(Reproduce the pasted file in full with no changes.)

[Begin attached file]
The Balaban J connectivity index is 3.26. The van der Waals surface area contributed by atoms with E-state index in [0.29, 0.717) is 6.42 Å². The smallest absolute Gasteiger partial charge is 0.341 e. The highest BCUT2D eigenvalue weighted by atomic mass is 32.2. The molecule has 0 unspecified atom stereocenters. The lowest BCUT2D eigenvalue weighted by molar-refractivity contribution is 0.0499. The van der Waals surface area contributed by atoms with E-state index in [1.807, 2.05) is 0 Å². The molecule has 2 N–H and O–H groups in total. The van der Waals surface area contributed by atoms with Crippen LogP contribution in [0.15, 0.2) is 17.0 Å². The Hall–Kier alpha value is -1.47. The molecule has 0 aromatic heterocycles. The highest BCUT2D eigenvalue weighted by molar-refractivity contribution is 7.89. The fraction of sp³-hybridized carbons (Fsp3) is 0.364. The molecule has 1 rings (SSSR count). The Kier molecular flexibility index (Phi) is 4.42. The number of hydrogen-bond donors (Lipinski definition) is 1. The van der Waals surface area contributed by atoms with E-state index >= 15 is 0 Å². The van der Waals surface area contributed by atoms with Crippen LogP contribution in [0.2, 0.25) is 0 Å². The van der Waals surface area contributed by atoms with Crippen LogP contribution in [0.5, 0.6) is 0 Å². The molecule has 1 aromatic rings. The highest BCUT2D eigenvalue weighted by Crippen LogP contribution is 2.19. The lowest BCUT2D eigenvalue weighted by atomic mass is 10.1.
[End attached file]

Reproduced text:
The Balaban J connectivity index is 3.26. The van der Waals surface area contributed by atoms with E-state index in [0.29, 0.717) is 6.42 Å². The smallest absolute Gasteiger partial charge is 0.341 e. The highest BCUT2D eigenvalue weighted by atomic mass is 32.2. The molecule has 0 unspecified atom stereocenters. The lowest BCUT2D eigenvalue weighted by molar-refractivity contribution is 0.0499. The van der Waals surface area contributed by atoms with E-state index in [1.807, 2.05) is 0 Å². The molecule has 2 N–H and O–H groups in total. The van der Waals surface area contributed by atoms with Crippen LogP contribution in [0.15, 0.2) is 17.0 Å². The Hall–Kier alpha value is -1.47. The molecule has 0 aromatic heterocycles. The highest BCUT2D eigenvalue weighted by molar-refractivity contribution is 7.89. The fraction of sp³-hybridized carbons (Fsp3) is 0.364. The molecule has 1 rings (SSSR count). The Kier molecular flexibility index (Phi) is 4.42. The number of hydrogen-bond donors (Lipinski definition) is 1. The van der Waals surface area contributed by atoms with E-state index >= 15 is 0 Å². The van der Waals surface area contributed by atoms with Crippen LogP contribution in [0.2, 0.25) is 0 Å². The van der Waals surface area contributed by atoms with Crippen LogP contribution in [0.5, 0.6) is 0 Å². The molecule has 1 aromatic rings. The highest BCUT2D eigenvalue weighted by Crippen LogP contribution is 2.19. The lowest BCUT2D eigenvalue weighted by atomic mass is 10.1.